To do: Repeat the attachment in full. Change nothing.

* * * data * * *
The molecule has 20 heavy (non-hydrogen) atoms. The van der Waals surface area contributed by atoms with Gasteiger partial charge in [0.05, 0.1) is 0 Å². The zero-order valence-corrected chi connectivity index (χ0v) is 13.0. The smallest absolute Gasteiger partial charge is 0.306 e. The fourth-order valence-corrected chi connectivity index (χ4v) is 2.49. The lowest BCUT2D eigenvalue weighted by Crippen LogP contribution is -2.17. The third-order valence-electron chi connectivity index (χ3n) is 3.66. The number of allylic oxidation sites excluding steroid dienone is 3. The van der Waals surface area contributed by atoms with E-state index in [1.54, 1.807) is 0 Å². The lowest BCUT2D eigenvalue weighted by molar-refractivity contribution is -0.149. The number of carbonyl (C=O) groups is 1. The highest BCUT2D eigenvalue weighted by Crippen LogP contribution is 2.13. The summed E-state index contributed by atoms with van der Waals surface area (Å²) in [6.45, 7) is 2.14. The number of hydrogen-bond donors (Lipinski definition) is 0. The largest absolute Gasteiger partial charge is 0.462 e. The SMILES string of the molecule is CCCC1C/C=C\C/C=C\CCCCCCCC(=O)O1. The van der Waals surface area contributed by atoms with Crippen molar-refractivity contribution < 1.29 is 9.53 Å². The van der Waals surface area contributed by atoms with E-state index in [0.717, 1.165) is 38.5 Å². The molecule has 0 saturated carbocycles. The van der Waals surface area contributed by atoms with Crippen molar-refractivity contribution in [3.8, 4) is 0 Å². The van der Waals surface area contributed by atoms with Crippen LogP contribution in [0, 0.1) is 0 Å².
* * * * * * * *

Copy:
The molecule has 20 heavy (non-hydrogen) atoms. The van der Waals surface area contributed by atoms with Gasteiger partial charge in [0.05, 0.1) is 0 Å². The zero-order valence-corrected chi connectivity index (χ0v) is 13.0. The smallest absolute Gasteiger partial charge is 0.306 e. The fourth-order valence-corrected chi connectivity index (χ4v) is 2.49. The lowest BCUT2D eigenvalue weighted by Crippen LogP contribution is -2.17. The third-order valence-electron chi connectivity index (χ3n) is 3.66. The number of allylic oxidation sites excluding steroid dienone is 3. The van der Waals surface area contributed by atoms with E-state index in [1.54, 1.807) is 0 Å². The lowest BCUT2D eigenvalue weighted by molar-refractivity contribution is -0.149. The number of carbonyl (C=O) groups is 1. The highest BCUT2D eigenvalue weighted by Crippen LogP contribution is 2.13. The summed E-state index contributed by atoms with van der Waals surface area (Å²) in [6.45, 7) is 2.14. The number of hydrogen-bond donors (Lipinski definition) is 0. The largest absolute Gasteiger partial charge is 0.462 e. The SMILES string of the molecule is CCCC1C/C=C\C/C=C\CCCCCCCC(=O)O1. The van der Waals surface area contributed by atoms with Crippen molar-refractivity contribution < 1.29 is 9.53 Å². The van der Waals surface area contributed by atoms with E-state index in [0.717, 1.165) is 38.5 Å². The molecule has 0 saturated carbocycles. The van der Waals surface area contributed by atoms with Crippen molar-refractivity contribution in [3.8, 4) is 0 Å². The van der Waals surface area contributed by atoms with Crippen LogP contribution in [0, 0.1) is 0 Å².